What’s more, there are significant outliers. Nevada and New Mexico are more violent than you would expect based on the linear trend. Nebraska, Iowa and Minnesota have high ownership rates but relatively low levels of violence. And there is one huge outlier that shatters the graph: the District of Columbia, which has both a lower gun ownership rate and a higher crime rate than any state. DC is an unusual case, of course. Violence tends to be concentrate in cities and DC is all city. That having been said, the official DC gun ownership rate is a minuscule 5%, half that of Hawaii, mainly due to the draconian anti-gun laws they had until recently.
The other problem this point runs into — and you’re going to see this again and again — is that correlation is not causation. Maybe guns do cause violence. But you could equally argue that being in a violent area makes you more likely to buy a gun for self defense.
What would make sense here is a longitudinal study, one that looks at how violent crime rates rise or fall when gun laws are liberalized. Mother Jones ignores this because the last twenty years have seen gun laws liberalized while crime rates have plunged. That doesn’t show that liberalized gun laws prevent crime, of course. John Lott claims they do; others are more mixed. The fall in crime in multi-variate and it’s difficult to tease out the effect of one policy (least of all 50).
My point, however, is that if you’re going to argue that gun ownership puts people in danger, this is the wrong data to use.
Myth #3: An armed society is a polite society.
Fact-check: Drivers who carry guns are 44% more likely than unarmed drivers to make obscene gestures at other motorists, and 77% more likely to follow them aggressively.
• Among Texans convicted of serious crimes, those with concealed-handgun licenses were sentenced for threatening someone with a firearm 4.8 times more than those without.
• In states with Stand Your Ground and other laws making it easier to shoot in self-defense, those policies have been linked to a 7 to 10% increase in homicides.
The first study is a self-reported study of 2400 drivers. It’s odd it is invoked since it recalls one of most conspicuous and inaccurate predictions of the gun-control advocates: that conceal-carry laws would create shootouts over car accidents. They didn’t. It also conflates correlation with causation. And it is frankly a bit pointless.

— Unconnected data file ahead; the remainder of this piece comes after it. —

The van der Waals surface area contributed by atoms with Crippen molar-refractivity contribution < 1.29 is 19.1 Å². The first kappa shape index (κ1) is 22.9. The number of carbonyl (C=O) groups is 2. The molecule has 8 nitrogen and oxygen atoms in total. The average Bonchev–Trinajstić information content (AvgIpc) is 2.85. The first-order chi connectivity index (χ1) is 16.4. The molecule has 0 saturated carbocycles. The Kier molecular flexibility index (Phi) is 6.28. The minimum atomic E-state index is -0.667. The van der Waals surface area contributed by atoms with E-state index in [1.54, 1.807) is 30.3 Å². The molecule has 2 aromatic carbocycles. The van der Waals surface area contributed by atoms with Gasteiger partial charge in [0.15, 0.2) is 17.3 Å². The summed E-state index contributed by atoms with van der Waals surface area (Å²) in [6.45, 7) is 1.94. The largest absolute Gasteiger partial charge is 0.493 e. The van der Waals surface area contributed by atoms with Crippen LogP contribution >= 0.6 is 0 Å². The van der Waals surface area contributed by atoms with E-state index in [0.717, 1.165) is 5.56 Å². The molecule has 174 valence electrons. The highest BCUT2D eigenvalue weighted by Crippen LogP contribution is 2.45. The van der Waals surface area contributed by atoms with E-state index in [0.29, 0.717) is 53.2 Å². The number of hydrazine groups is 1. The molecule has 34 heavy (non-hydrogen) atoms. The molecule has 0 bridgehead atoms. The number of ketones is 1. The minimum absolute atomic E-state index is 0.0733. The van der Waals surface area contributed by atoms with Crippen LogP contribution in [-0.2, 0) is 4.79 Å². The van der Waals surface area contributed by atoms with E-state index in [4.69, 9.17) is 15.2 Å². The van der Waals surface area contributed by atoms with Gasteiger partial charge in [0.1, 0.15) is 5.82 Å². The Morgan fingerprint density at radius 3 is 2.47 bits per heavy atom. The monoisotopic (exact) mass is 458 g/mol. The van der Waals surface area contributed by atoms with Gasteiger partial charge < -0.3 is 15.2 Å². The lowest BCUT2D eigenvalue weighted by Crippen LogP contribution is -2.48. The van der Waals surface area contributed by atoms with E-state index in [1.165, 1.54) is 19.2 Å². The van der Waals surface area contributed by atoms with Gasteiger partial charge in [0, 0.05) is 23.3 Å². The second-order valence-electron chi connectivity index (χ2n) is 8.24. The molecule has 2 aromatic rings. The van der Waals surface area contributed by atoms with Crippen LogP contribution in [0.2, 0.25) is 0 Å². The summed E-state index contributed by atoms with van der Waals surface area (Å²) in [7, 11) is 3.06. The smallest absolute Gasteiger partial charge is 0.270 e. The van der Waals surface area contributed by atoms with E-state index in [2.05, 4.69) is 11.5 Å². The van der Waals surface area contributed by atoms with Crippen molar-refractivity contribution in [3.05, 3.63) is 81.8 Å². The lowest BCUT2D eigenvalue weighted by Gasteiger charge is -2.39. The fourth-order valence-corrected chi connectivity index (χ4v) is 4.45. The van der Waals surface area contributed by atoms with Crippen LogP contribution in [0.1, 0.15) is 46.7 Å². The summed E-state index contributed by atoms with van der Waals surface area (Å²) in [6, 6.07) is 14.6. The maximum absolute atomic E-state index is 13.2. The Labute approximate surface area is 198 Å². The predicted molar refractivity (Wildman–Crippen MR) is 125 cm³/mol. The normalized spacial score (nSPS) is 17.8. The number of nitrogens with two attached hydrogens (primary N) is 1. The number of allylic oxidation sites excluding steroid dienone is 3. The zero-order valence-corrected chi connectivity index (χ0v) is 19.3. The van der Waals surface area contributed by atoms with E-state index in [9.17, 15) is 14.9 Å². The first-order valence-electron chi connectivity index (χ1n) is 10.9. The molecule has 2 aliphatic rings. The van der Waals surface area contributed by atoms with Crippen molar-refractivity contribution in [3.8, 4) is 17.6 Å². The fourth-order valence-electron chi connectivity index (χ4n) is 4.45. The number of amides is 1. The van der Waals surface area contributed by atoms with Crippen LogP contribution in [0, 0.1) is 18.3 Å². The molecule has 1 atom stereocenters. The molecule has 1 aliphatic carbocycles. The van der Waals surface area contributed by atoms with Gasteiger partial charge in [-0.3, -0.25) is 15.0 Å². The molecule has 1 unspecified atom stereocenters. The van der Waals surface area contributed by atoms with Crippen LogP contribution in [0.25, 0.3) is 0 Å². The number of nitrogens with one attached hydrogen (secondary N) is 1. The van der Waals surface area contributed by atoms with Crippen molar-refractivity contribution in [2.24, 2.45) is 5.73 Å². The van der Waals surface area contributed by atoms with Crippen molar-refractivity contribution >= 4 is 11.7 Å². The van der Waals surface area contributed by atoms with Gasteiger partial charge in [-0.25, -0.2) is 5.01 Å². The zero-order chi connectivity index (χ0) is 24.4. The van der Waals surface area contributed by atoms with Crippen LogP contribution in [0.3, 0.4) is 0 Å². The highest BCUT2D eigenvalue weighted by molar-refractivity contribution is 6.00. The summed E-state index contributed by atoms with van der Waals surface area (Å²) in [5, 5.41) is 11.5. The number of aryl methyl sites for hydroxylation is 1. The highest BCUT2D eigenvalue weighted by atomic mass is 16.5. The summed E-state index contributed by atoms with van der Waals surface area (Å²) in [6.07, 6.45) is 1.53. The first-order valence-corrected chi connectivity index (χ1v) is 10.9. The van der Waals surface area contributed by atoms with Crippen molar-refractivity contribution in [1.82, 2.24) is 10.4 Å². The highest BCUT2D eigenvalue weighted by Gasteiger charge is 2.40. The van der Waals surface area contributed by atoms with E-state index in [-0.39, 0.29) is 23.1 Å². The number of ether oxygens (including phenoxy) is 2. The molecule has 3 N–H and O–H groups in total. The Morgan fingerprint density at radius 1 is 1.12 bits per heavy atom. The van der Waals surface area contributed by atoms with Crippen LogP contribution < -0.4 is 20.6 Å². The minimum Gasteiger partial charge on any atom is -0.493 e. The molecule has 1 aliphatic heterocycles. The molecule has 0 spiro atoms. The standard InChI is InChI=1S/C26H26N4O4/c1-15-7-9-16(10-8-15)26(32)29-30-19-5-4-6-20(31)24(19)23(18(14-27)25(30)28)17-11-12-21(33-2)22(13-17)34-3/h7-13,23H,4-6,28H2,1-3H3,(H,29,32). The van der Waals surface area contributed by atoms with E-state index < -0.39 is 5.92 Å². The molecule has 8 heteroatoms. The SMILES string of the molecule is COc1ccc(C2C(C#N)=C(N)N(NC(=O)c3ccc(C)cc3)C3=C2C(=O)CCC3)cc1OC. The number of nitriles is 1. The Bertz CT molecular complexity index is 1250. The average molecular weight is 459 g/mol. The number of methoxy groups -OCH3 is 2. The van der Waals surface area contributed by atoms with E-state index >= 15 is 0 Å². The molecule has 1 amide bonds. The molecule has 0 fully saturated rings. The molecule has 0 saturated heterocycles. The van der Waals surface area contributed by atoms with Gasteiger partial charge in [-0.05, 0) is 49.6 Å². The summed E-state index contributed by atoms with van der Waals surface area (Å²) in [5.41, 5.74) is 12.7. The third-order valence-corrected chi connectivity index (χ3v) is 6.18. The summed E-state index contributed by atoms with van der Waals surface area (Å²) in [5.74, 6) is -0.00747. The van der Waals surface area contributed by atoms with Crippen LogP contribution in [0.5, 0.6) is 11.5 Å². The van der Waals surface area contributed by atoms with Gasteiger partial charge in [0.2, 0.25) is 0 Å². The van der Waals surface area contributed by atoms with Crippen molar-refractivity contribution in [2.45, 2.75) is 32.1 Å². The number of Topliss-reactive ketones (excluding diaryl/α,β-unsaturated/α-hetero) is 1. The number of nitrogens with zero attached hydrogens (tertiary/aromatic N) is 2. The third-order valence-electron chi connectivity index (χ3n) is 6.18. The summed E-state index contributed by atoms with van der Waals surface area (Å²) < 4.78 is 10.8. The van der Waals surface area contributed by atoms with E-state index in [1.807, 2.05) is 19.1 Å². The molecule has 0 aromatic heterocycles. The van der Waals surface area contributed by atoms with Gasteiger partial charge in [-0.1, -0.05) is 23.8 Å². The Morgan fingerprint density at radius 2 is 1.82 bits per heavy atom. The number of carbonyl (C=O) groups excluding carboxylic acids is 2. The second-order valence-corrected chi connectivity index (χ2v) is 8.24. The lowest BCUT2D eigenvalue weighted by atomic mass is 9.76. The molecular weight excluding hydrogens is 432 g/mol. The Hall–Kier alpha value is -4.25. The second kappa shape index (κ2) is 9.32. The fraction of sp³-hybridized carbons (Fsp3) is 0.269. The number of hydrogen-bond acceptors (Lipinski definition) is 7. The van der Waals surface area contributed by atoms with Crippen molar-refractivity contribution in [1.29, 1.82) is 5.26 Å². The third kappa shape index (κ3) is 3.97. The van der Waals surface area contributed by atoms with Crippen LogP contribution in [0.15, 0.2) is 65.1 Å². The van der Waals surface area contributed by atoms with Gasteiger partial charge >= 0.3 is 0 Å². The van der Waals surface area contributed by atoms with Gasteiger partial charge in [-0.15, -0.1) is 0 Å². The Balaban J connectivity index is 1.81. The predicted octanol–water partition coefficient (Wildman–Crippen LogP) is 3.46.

For the second study, I can only see the abstract. They did note that conceal-carry holders were less likely to be convicted of crimes but that their convictions were more likely to involves sexual offenses, gun offenses and offenses involving a death. There’s a bit of flim-flammery in that sentence, however and I can’t see the article to see if it’s born out. It seems to say that while gun owners are less likely to commit crimes, their crimes are likely to be more serious. What’s missing? Usually when something is stated that way, it’s to conceal that gun owners are less likely to commit crimes involving a death, gun or sex but slightly less less likely than they are to commit other crimes.
Back in this thing called reality, the Texas Department of Public Safety studied all crimes committed in Texas and found that less than 1% were committed by conceal-carry holders. That’s compared to about 2% of all Texans who have conceal-carry. Those results reflect the reality in other states as well.
The final study is problematic. If you look at the graphs they include, it’s clear that they’re looking at noise. But they then do a statistical analysis which has 9 dependent variables and and 11 control ones. This crosses me as a massive overfitting of the problem. What they show, at most, is that stand your ground states did not have the drop in crime in 2009 and 2010 that other states did. But the data are so noisy, it’s really hard to make that conclusion, especially when they, oddly, plot it in log space to conceal just how noisy the data are. It’s frankly bad science and crosses me as cherry-picking. I feel like Mother Jones did not look for the best study of this; they look for a study that supported their conclusions, no matter how faulty it was.
As I noted above, it’s very difficult to pick out the effect of CCL’s on violent crimes rates because crime has been falling everywhere. But this issues had been addressed in far more intelligent ways than three marginal studies.
Myth #4: More good guys with guns can stop rampaging bad guys.
Fact-check: Mass shootings stopped by armed civilians in the past 30 years: 0
• Chances that a shooting at an ER involves guns taken from guards: 1 in 5
This stinks. I noted before how their claim that mass shooting were never stopped by civilians was entirely a product of their selection criteria that basically eliminated all the mass shootings that were stopped by someone armed. They also ignore the deterrent effect that guns are supposed to have. John Allen Fox’s (http://boston.com/community/blogs/crime_punishment/2013/01/responding_to_mother_jones.html) study shows that mass shootings have been flat over the last thirty years.